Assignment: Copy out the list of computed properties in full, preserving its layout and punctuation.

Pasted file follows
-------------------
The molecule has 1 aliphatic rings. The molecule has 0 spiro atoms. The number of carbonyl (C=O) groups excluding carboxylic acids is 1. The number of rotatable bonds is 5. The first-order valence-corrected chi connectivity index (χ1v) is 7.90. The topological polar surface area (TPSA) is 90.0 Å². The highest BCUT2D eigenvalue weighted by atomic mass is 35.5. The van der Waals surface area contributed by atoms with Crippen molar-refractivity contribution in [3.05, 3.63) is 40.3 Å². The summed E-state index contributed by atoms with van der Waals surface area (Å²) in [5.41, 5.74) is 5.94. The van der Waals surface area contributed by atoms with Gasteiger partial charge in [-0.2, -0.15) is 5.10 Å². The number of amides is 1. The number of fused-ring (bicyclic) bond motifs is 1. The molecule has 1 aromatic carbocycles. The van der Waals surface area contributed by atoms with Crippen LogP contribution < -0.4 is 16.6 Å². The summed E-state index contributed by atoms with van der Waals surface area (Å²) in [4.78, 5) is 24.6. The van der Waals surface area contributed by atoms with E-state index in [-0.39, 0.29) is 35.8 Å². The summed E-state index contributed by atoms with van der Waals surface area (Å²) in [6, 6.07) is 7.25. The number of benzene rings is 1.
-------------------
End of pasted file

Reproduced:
The molecule has 1 aliphatic rings. The molecule has 0 spiro atoms. The number of carbonyl (C=O) groups excluding carboxylic acids is 1. The number of rotatable bonds is 5. The first-order valence-corrected chi connectivity index (χ1v) is 7.90. The topological polar surface area (TPSA) is 90.0 Å². The highest BCUT2D eigenvalue weighted by atomic mass is 35.5. The van der Waals surface area contributed by atoms with Crippen molar-refractivity contribution in [3.05, 3.63) is 40.3 Å². The summed E-state index contributed by atoms with van der Waals surface area (Å²) in [5.41, 5.74) is 5.94. The van der Waals surface area contributed by atoms with Gasteiger partial charge in [-0.2, -0.15) is 5.10 Å². The number of amides is 1. The number of fused-ring (bicyclic) bond motifs is 1. The molecule has 1 aromatic carbocycles. The van der Waals surface area contributed by atoms with Crippen LogP contribution < -0.4 is 16.6 Å². The summed E-state index contributed by atoms with van der Waals surface area (Å²) in [4.78, 5) is 24.6. The van der Waals surface area contributed by atoms with E-state index in [-0.39, 0.29) is 35.8 Å². The summed E-state index contributed by atoms with van der Waals surface area (Å²) in [6, 6.07) is 7.25. The number of benzene rings is 1.